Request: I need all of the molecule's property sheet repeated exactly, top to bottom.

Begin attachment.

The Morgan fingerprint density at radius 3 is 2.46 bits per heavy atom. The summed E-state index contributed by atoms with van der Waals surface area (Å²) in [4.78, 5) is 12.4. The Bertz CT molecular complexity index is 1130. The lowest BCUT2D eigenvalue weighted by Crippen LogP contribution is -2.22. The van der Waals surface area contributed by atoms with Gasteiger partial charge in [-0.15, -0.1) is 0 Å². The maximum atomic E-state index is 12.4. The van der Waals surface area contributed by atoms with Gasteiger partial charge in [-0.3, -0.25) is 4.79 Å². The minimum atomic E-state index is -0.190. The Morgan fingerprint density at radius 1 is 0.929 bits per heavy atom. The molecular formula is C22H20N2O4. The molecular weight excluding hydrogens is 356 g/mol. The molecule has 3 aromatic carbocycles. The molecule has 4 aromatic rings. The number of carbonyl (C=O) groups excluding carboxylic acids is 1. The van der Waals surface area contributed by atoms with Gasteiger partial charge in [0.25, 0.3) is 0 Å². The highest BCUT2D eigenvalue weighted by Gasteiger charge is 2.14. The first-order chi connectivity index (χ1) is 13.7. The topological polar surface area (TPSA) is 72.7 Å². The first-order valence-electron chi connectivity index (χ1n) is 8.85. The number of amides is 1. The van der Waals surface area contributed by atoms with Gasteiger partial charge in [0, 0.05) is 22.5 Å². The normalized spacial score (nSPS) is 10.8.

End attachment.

The Morgan fingerprint density at radius 3 is 2.46 bits per heavy atom. The summed E-state index contributed by atoms with van der Waals surface area (Å²) in [4.78, 5) is 12.4. The Bertz CT molecular complexity index is 1130. The lowest BCUT2D eigenvalue weighted by Crippen LogP contribution is -2.22. The van der Waals surface area contributed by atoms with Gasteiger partial charge in [-0.15, -0.1) is 0 Å². The maximum atomic E-state index is 12.4. The van der Waals surface area contributed by atoms with Gasteiger partial charge in [-0.3, -0.25) is 4.79 Å². The minimum atomic E-state index is -0.190. The Morgan fingerprint density at radius 1 is 0.929 bits per heavy atom. The molecular formula is C22H20N2O4. The molecular weight excluding hydrogens is 356 g/mol. The molecule has 3 aromatic carbocycles. The molecule has 4 aromatic rings. The number of carbonyl (C=O) groups excluding carboxylic acids is 1. The van der Waals surface area contributed by atoms with Gasteiger partial charge in [0.25, 0.3) is 0 Å². The highest BCUT2D eigenvalue weighted by Gasteiger charge is 2.14. The first-order chi connectivity index (χ1) is 13.7. The topological polar surface area (TPSA) is 72.7 Å². The first-order valence-electron chi connectivity index (χ1n) is 8.85. The number of amides is 1. The van der Waals surface area contributed by atoms with Gasteiger partial charge in [0, 0.05) is 22.5 Å². The normalized spacial score (nSPS) is 10.8.